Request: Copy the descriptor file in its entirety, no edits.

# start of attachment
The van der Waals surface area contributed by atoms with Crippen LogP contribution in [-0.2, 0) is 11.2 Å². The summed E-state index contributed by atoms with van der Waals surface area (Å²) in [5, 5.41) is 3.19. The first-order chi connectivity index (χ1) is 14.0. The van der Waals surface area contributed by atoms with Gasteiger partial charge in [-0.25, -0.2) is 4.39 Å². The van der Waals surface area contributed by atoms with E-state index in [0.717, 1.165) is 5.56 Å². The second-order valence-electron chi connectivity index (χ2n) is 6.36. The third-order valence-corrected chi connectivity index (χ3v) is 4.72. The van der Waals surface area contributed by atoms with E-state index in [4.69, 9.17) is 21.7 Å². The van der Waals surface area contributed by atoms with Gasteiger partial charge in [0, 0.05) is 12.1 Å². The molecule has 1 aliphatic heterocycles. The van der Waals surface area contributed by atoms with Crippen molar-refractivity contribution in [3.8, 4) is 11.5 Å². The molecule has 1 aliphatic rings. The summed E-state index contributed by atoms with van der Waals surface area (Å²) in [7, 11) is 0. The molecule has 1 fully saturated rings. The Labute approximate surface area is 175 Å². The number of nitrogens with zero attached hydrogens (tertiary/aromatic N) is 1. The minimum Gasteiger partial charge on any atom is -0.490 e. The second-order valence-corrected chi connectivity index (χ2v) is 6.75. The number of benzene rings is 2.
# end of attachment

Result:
The van der Waals surface area contributed by atoms with Crippen LogP contribution in [-0.2, 0) is 11.2 Å². The summed E-state index contributed by atoms with van der Waals surface area (Å²) in [5, 5.41) is 3.19. The first-order chi connectivity index (χ1) is 14.0. The van der Waals surface area contributed by atoms with Gasteiger partial charge in [-0.25, -0.2) is 4.39 Å². The van der Waals surface area contributed by atoms with E-state index in [0.717, 1.165) is 5.56 Å². The second-order valence-electron chi connectivity index (χ2n) is 6.36. The third-order valence-corrected chi connectivity index (χ3v) is 4.72. The van der Waals surface area contributed by atoms with E-state index in [4.69, 9.17) is 21.7 Å². The van der Waals surface area contributed by atoms with Gasteiger partial charge in [0, 0.05) is 12.1 Å². The molecule has 1 aliphatic heterocycles. The van der Waals surface area contributed by atoms with Crippen molar-refractivity contribution in [3.8, 4) is 11.5 Å². The molecule has 1 aliphatic rings. The summed E-state index contributed by atoms with van der Waals surface area (Å²) in [7, 11) is 0. The molecule has 1 fully saturated rings. The Labute approximate surface area is 175 Å². The number of nitrogens with zero attached hydrogens (tertiary/aromatic N) is 1. The minimum Gasteiger partial charge on any atom is -0.490 e. The second-order valence-corrected chi connectivity index (χ2v) is 6.75. The number of benzene rings is 2.